A shortfall of excess fees from the Jessamine County Clerk’s office was the result of an unforeseen drop in the amount of delinquent property taxes collected last year, said county clerk Johnny Collier said.
Collier said his office reviewed their books and discovered the main cause of the $135,000 difference between the excess fees presented to the fiscal court on March 17 and the budgeted amount was delinquent property taxes, which have been going down each year as the economy has recovered from the Great Recession.
“In 2013 it dropped right around $200,000, so obviously that’s a major portion of causing that excess check to be short,” Collier said.
Collier said there isn’t much his office can do in that situation, except notify the fiscal court as early as possible that there is a deficit. Collier said that earlier date could be as soon as possible after the tax sale in August – as early as September – just three months into the county’s fiscal year.
“If it’s going to be short again, there’s nothing that the clerk’s office can do about that. All we can do is collect the taxes. But what we can do is report that (difference) to the fiscal court so they can prepare,” Collier said.
Collier said his office is going to implement that strategy and watch the budget closely.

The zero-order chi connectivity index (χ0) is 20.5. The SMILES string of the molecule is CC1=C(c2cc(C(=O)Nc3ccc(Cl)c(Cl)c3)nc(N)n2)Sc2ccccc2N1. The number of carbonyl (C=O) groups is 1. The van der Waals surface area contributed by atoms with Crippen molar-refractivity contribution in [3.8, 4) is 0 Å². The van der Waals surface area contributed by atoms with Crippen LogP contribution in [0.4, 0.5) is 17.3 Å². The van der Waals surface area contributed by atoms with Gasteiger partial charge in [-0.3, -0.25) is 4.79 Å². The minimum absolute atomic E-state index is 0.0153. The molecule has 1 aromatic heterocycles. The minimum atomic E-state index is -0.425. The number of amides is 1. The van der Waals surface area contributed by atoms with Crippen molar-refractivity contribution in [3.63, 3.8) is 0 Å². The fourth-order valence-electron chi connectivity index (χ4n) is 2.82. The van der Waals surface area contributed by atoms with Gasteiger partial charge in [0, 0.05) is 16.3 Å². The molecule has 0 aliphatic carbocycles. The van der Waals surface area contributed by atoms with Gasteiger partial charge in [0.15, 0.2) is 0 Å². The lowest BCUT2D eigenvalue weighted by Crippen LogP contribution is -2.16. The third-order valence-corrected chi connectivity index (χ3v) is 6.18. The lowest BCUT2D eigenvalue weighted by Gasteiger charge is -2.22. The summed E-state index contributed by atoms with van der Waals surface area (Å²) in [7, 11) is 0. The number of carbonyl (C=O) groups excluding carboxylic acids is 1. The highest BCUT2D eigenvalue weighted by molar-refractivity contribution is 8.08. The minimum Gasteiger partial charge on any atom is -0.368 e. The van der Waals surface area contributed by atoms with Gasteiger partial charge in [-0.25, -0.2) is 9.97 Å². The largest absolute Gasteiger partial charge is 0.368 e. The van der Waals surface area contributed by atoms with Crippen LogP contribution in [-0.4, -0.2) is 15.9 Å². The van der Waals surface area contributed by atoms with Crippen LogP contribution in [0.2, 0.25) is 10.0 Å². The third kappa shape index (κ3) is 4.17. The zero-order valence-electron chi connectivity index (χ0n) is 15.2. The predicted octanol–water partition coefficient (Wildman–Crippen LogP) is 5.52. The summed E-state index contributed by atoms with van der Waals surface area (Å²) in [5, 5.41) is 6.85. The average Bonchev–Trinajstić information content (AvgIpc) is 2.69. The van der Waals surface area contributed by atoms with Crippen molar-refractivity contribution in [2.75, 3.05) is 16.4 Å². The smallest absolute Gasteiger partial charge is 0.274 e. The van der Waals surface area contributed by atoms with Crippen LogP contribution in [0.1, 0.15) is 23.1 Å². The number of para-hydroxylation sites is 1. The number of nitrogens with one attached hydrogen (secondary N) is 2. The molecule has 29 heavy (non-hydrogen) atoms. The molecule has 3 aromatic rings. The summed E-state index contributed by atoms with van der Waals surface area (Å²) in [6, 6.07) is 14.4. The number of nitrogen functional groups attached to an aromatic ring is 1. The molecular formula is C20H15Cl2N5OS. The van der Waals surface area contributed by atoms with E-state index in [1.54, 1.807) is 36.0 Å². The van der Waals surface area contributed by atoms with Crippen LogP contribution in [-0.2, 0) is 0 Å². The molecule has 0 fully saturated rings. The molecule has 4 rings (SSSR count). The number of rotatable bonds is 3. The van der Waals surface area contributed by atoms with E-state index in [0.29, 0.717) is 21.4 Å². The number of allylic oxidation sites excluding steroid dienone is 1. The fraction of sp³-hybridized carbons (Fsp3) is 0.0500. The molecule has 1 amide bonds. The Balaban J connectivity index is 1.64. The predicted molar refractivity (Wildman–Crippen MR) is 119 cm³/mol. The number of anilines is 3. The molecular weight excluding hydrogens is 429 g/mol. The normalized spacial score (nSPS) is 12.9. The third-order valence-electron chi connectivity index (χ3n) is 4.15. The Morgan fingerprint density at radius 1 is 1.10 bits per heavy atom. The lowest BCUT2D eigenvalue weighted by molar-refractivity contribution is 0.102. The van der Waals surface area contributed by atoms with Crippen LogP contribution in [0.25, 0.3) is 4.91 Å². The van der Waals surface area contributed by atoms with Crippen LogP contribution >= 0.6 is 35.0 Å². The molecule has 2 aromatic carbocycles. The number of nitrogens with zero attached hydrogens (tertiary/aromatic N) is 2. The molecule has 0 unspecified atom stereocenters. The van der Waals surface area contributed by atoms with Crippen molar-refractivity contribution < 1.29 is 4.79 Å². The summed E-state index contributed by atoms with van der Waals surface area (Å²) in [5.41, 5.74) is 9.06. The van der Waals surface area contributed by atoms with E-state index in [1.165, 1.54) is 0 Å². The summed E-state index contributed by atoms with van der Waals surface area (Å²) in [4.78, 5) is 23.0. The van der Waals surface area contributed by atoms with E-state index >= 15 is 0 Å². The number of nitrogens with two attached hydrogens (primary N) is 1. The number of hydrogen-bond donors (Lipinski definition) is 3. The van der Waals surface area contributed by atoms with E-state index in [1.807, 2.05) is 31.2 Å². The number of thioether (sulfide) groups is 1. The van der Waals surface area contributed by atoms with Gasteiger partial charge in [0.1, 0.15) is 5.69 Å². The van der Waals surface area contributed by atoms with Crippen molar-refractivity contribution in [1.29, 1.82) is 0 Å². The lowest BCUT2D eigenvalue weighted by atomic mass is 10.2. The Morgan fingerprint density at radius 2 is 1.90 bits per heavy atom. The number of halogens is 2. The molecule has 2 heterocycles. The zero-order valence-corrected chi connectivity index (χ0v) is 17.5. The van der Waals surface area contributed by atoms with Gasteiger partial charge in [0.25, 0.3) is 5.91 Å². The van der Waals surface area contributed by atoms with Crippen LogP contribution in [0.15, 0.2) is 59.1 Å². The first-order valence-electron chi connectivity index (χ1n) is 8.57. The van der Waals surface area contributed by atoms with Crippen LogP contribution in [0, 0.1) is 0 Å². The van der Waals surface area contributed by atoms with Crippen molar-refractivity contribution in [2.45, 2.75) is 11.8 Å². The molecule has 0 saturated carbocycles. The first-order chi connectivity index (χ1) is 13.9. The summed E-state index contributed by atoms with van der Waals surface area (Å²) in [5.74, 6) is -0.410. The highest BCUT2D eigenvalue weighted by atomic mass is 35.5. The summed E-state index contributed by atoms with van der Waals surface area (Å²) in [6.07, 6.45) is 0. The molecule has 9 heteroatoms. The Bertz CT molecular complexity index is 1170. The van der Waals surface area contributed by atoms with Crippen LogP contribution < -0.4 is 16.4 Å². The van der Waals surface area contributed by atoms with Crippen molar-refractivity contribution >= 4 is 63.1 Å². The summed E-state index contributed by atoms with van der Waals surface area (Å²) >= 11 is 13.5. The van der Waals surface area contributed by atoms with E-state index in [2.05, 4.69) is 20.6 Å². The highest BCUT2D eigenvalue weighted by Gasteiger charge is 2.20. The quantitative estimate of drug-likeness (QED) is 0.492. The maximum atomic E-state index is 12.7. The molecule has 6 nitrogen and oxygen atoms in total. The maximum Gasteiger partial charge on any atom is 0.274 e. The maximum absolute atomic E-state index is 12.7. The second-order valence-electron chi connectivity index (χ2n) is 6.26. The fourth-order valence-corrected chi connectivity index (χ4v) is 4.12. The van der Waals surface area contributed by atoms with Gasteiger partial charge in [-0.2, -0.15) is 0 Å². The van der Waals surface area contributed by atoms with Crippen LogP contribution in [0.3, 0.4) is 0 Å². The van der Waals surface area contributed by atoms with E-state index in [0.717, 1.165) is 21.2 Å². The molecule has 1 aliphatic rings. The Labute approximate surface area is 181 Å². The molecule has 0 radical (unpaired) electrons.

“What I’m going to do is, after we find out exactly what the past-due property taxes are … I will do a budget amendment and tell the fiscal court this – if it’s up or down – you know, this is exactly what (was collected),”-Collier said.
Collier was elected in November, so 2015 will be his first fiscal year handling the budget for the county clerk’s office.
Jessamine County judge-executive David West said the county is under-budget in a few departments, so receiving less revenue than expected from the excess clerk fees isn’t expected to cause any problems.
“There were a couple of areas that are under-budget, so hopefully we’re going to be just right on target,” West said. “You know, we’ve still got a few months to go in our fiscal year, so the closer we get to it, the more impact we’ll be able to guage.”
West said the Jessamine County Road Department is one that is surprisingly running under-budget, considering the two major snow events in February and March.
“(The road department) didn’t use as much salt as in years past – believe it or not,” West said. “With the snow we just kept pushing and pushing, instead of salting and salting, because we didn’t want to salt and then push the salt to the side of the road and re-salt.”
The only way a budget amendment would be unnecessary is if the county clerk’s office was able to budget the exact amount that would be collected, but Collier said that’s not possible because there’s no way to guess which property owners will pay and which won’t. However, Collier did say that so far this year looks to be on par with last year.